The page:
Calder Classics

Rome--Temples, Theaters, and More! (by Cate Turner)

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            Last Saturday, we awoke to one of the greatest things we could have asked for in a Roman summer: neither a tourist-free Coliseum nor free gelato, but clouds. This made our walk past the Tempio di Ercole Vincitore (Temple of Hercules), through the Theater of Marcellus, and into the Ghetto of Rome much less scorching – that is, the day went from a blazing hot 96 to a slightly less sunny 93 degrees.

            To get to the temple, which was our first stop with Crispin (our archeological guide), we walked past the Bocca Della Verità (the Mouth of Truth). The man’s face depicted on the sculpture is said to bite off the hand of anyone who dares to put his or her hand in its mouth and lie, basically making it a spotty ancient Roman polygraph. Once we were sitting down, Crispin taught us about architecture and Roman vs. Greek styles of temples, using the Tempio di Ercole Vincitore and the nearby Tempio di Portuno (Temple of Fortune) as contrasting examples.

Crispin Corrado standing in front of the Tempio di Ercole Vincitore

Crispin Corrado standing in front of the Tempio di Ercole Vincitore

            We learned that the cella, or the main inner chamber, is in the center of the Greek temple, usually surrounded by a single layer of columns. Meanwhile, the Roman cella was flush against the back wall of the temple, offset in the front by a porch, which was one or more rows of columns – not unlike the porches we have today in the fronts of our houses (sidenote: our class has come to learn that many aspects of Roman culture are appropriated from their conquered nations. The temple is not exempt; the Etruscans, an ancient Italian civilization, are thought to have made temples shockingly similar to those of the Romans). In addition, the Greek podium (i.e. the rectangular or circular base of the temple) had three rows of steps all around the temples. The Romans had tall podiums, only accessible by one set of stairs at the front of the temple. And thanks to our new knowledge of ancient architecture, we discovered that the Herculean Temple was Greek and the Tempio di Portuno was Roman.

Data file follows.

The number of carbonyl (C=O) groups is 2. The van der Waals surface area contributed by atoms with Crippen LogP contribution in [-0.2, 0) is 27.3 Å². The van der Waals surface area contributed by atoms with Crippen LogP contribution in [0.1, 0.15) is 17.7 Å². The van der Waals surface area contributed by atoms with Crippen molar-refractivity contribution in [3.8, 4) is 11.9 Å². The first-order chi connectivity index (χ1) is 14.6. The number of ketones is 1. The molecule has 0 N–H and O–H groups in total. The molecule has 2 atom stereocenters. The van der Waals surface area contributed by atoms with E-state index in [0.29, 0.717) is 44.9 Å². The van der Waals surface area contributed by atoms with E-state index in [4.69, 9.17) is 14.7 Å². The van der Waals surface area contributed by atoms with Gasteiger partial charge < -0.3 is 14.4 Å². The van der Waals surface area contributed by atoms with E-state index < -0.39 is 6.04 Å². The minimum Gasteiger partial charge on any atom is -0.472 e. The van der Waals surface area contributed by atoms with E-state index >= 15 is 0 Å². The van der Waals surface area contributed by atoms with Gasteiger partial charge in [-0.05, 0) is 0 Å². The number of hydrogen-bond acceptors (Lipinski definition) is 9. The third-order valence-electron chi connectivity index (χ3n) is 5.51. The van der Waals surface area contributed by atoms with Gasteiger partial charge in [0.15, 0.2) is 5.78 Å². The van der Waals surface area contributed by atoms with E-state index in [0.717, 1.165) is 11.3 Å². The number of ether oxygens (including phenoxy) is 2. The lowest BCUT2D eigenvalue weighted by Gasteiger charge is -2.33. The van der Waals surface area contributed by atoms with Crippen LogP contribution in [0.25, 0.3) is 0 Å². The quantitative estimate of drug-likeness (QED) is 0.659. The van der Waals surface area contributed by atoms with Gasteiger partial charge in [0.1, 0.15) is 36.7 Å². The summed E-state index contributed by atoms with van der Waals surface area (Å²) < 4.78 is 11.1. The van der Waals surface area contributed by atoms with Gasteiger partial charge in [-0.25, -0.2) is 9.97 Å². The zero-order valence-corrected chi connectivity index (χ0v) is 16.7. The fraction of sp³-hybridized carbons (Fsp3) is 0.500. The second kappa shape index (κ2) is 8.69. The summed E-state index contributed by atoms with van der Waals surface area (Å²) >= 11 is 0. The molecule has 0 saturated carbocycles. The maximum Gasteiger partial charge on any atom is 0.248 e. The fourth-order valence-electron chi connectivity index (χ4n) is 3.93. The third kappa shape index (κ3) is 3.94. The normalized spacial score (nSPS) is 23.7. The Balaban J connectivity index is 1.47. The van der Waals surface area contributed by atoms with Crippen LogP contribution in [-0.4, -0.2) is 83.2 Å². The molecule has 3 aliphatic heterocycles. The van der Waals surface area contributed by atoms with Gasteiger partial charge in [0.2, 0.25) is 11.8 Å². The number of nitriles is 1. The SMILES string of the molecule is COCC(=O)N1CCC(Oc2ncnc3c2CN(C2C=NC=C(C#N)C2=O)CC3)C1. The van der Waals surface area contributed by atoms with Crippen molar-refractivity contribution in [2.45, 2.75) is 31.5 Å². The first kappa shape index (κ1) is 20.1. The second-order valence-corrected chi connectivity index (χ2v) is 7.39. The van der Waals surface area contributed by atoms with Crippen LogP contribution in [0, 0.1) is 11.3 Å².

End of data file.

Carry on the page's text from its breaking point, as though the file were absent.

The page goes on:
Next, at the Theater of Marcellus, which Augustus completed after Caesar’s death, we learned and saw more classic architectural motifs. The theater is built mainly of tufa (lovingly called “ugly tufa” by Crispin due to its brown, crumbly appearance) in a pattern called opus reticulatum. One of the several patterns we learned about, opus reticulatum consists of, essentially, square based pyramids whose sharp ends are stuck into the core (note: the Latin reticulatum = net-like. Look up a picture of opus reticulatum to see why). But the theater was not left covered in ugly tufa; it was covered in a much prettier, cleaner common stone called travertine. The theater is also one of the earliest examples of Roman brick, a brick that would become very useful to the ancient Romans.

The Theater of Marcellus.

The Theater of Marcellus.

            Finally, we arrived for lunch/break time in the “Ghetto,” or the Jewish quarter. Although our restaurant ran out of the much hyped-up fried artichokes, we still had a nice time eating mozzarella and walking around (still shaded from the sun!). On our way home, we four girls walked up stairs (not steep but still numerous) to the Piazza del Campidoglio, or the Capitoline Hill. Continuing our walk, we then huffed up some more stairs to what we now call the “White Building:” i.e. the Altare Della Patria, a beautiful monument built for Victor Emmanuel II (and my favorite monument I’ve seen so far).

 

The Altare della Patria

The Altare della Patria

            After our daily Latin translation, the day finished on the Tiber river, shopping for jewelry and eating chocolate-covered strawberries. Besides learning a great deal and seeing beautiful sites, I also found many Pokémon that day. 

 

Chocolate-covered strawberries: a necessary reward!    by Cate Turner

Chocolate-covered strawberries: a necessary reward! 

 

by Cate Turner

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